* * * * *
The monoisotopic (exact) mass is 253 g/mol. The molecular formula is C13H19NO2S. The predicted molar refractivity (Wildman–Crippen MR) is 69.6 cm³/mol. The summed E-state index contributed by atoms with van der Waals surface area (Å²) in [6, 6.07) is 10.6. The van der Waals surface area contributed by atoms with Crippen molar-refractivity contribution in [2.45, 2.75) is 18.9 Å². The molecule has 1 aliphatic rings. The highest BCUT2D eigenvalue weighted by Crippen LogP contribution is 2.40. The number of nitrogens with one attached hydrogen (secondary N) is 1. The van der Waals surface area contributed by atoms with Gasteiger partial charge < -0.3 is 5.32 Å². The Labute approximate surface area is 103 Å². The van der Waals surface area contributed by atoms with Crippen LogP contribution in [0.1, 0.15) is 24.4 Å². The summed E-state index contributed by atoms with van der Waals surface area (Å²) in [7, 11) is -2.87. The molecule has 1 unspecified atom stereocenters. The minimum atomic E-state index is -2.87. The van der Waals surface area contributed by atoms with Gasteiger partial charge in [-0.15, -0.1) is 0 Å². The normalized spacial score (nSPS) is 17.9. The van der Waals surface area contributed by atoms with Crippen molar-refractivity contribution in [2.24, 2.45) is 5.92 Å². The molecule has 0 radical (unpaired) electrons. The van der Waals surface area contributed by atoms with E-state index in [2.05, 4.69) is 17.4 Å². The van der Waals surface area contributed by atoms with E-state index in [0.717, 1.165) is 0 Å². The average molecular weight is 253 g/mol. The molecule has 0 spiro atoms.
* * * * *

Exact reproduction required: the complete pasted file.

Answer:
The monoisotopic (exact) mass is 253 g/mol. The molecular formula is C13H19NO2S. The predicted molar refractivity (Wildman–Crippen MR) is 69.6 cm³/mol. The summed E-state index contributed by atoms with van der Waals surface area (Å²) in [6, 6.07) is 10.6. The van der Waals surface area contributed by atoms with Crippen molar-refractivity contribution in [2.45, 2.75) is 18.9 Å². The molecule has 1 aliphatic rings. The highest BCUT2D eigenvalue weighted by Crippen LogP contribution is 2.40. The number of nitrogens with one attached hydrogen (secondary N) is 1. The van der Waals surface area contributed by atoms with Gasteiger partial charge < -0.3 is 5.32 Å². The Labute approximate surface area is 103 Å². The van der Waals surface area contributed by atoms with Crippen LogP contribution in [0.1, 0.15) is 24.4 Å². The summed E-state index contributed by atoms with van der Waals surface area (Å²) in [7, 11) is -2.87. The molecule has 1 unspecified atom stereocenters. The minimum atomic E-state index is -2.87. The van der Waals surface area contributed by atoms with Gasteiger partial charge in [-0.15, -0.1) is 0 Å². The normalized spacial score (nSPS) is 17.9. The van der Waals surface area contributed by atoms with Crippen molar-refractivity contribution in [2.24, 2.45) is 5.92 Å². The molecule has 0 radical (unpaired) electrons. The van der Waals surface area contributed by atoms with E-state index in [2.05, 4.69) is 17.4 Å². The van der Waals surface area contributed by atoms with E-state index in [0.717, 1.165) is 0 Å². The average molecular weight is 253 g/mol. The molecule has 0 spiro atoms.